Tricos are tiny mayflies of the crawler type. They have dark-hued bodies and white wings. Nymphs are not important, but hatches and spinner falls can trigger aggressive, selective feeding by trout.
Nymphs live almost anywhere there is moving water, but they favor slow currents where a little silt has settled over the bottom. The hatch season gets rolling in July, ramps up until August, then stays strong until the first frosts of October. One reason for the long hatch season is that tricos have two-broods in the summer.
Nymphs are unimportant to anglers, but duns and spinners are major events. Female duns hatch early in the morning and molt to spinners within minutes. Male duns hatch in late evening or dark. As the morning hatch fades, spinners return to the water. The males fall first, and the females a brief time later.
It's important to recognize this sequence of male hatch, male spinner fall, female spinner fall because the males and females are different sizes and colors, and trout can be extremely selective about these bugs because there are so many of them on the water at one time.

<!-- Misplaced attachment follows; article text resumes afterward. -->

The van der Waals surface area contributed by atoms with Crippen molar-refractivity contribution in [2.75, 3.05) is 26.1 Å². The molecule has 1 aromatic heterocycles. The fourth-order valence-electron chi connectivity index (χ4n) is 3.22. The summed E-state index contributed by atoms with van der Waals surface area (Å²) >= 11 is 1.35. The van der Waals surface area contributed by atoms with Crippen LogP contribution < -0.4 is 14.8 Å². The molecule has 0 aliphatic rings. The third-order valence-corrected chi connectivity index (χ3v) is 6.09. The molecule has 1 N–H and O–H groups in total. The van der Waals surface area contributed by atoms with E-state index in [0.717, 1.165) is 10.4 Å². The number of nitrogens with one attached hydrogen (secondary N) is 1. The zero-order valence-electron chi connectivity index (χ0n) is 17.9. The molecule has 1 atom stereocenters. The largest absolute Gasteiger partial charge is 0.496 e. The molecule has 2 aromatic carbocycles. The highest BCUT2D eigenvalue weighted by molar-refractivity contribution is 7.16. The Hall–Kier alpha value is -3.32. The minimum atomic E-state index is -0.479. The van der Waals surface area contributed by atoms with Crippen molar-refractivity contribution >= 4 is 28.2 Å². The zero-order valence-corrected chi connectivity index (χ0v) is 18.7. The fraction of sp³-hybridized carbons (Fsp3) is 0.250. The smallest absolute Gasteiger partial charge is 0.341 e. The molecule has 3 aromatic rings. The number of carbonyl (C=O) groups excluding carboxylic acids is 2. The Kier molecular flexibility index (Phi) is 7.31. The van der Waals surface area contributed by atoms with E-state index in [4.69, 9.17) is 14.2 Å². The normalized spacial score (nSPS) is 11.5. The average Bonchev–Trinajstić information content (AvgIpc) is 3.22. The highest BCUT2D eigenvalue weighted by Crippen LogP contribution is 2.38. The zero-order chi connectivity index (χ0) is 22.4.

This insect's nickname, "the white-winged curse," should serve as a warning. Trout can be maddeningly fussy about tricos, and everything that contributes to angling success is contradicted by harsh realities: imitations should ride as high in the water as possible, but without much hackle; tippets need to be 7X and long, but casts should be accurate and the leader needs to lie out straight; downstream presentations work best, but the wind is usually blowing upstream.
Articles About Tricos
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Tricos Without Tears The diminutive trico--also known as the "white-winged curse"--has caused more frustration than any other mayfly. But it's not so hard to fish the hatch if you know a few basic rules. Greg Thomas